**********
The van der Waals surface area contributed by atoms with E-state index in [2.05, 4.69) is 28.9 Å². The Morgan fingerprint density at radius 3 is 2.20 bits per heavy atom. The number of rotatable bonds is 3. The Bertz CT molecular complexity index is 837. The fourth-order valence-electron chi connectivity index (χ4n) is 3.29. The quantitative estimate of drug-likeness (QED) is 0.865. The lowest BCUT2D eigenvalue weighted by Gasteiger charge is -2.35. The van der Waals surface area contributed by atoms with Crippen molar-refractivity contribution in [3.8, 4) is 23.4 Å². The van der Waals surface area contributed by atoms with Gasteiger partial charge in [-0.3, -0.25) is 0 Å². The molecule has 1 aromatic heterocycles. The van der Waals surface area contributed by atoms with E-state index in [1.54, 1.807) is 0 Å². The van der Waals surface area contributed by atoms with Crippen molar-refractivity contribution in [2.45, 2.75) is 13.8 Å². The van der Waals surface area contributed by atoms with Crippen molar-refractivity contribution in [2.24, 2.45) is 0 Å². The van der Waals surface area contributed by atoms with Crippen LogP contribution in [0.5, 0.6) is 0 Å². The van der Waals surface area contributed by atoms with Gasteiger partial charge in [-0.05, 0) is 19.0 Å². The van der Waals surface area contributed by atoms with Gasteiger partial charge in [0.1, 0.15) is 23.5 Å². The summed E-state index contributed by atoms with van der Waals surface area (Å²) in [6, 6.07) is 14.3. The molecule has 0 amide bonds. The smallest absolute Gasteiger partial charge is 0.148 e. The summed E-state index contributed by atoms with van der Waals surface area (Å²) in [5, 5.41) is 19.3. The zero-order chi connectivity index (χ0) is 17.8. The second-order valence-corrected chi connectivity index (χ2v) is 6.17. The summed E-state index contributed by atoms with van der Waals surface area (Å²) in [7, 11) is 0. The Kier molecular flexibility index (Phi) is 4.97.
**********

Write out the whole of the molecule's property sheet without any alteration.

The van der Waals surface area contributed by atoms with E-state index in [2.05, 4.69) is 28.9 Å². The Morgan fingerprint density at radius 3 is 2.20 bits per heavy atom. The number of rotatable bonds is 3. The Bertz CT molecular complexity index is 837. The fourth-order valence-electron chi connectivity index (χ4n) is 3.29. The quantitative estimate of drug-likeness (QED) is 0.865. The lowest BCUT2D eigenvalue weighted by Gasteiger charge is -2.35. The van der Waals surface area contributed by atoms with Crippen molar-refractivity contribution in [3.8, 4) is 23.4 Å². The van der Waals surface area contributed by atoms with Gasteiger partial charge in [-0.3, -0.25) is 0 Å². The molecule has 1 aromatic heterocycles. The van der Waals surface area contributed by atoms with E-state index in [1.54, 1.807) is 0 Å². The van der Waals surface area contributed by atoms with Crippen molar-refractivity contribution in [2.45, 2.75) is 13.8 Å². The van der Waals surface area contributed by atoms with Crippen molar-refractivity contribution in [2.24, 2.45) is 0 Å². The van der Waals surface area contributed by atoms with Crippen LogP contribution in [0.5, 0.6) is 0 Å². The van der Waals surface area contributed by atoms with Gasteiger partial charge in [-0.05, 0) is 19.0 Å². The van der Waals surface area contributed by atoms with Gasteiger partial charge in [0.1, 0.15) is 23.5 Å². The summed E-state index contributed by atoms with van der Waals surface area (Å²) in [6, 6.07) is 14.3. The molecule has 0 amide bonds. The smallest absolute Gasteiger partial charge is 0.148 e. The summed E-state index contributed by atoms with van der Waals surface area (Å²) in [5, 5.41) is 19.3. The zero-order chi connectivity index (χ0) is 17.8. The second-order valence-corrected chi connectivity index (χ2v) is 6.17. The summed E-state index contributed by atoms with van der Waals surface area (Å²) in [7, 11) is 0. The Kier molecular flexibility index (Phi) is 4.97.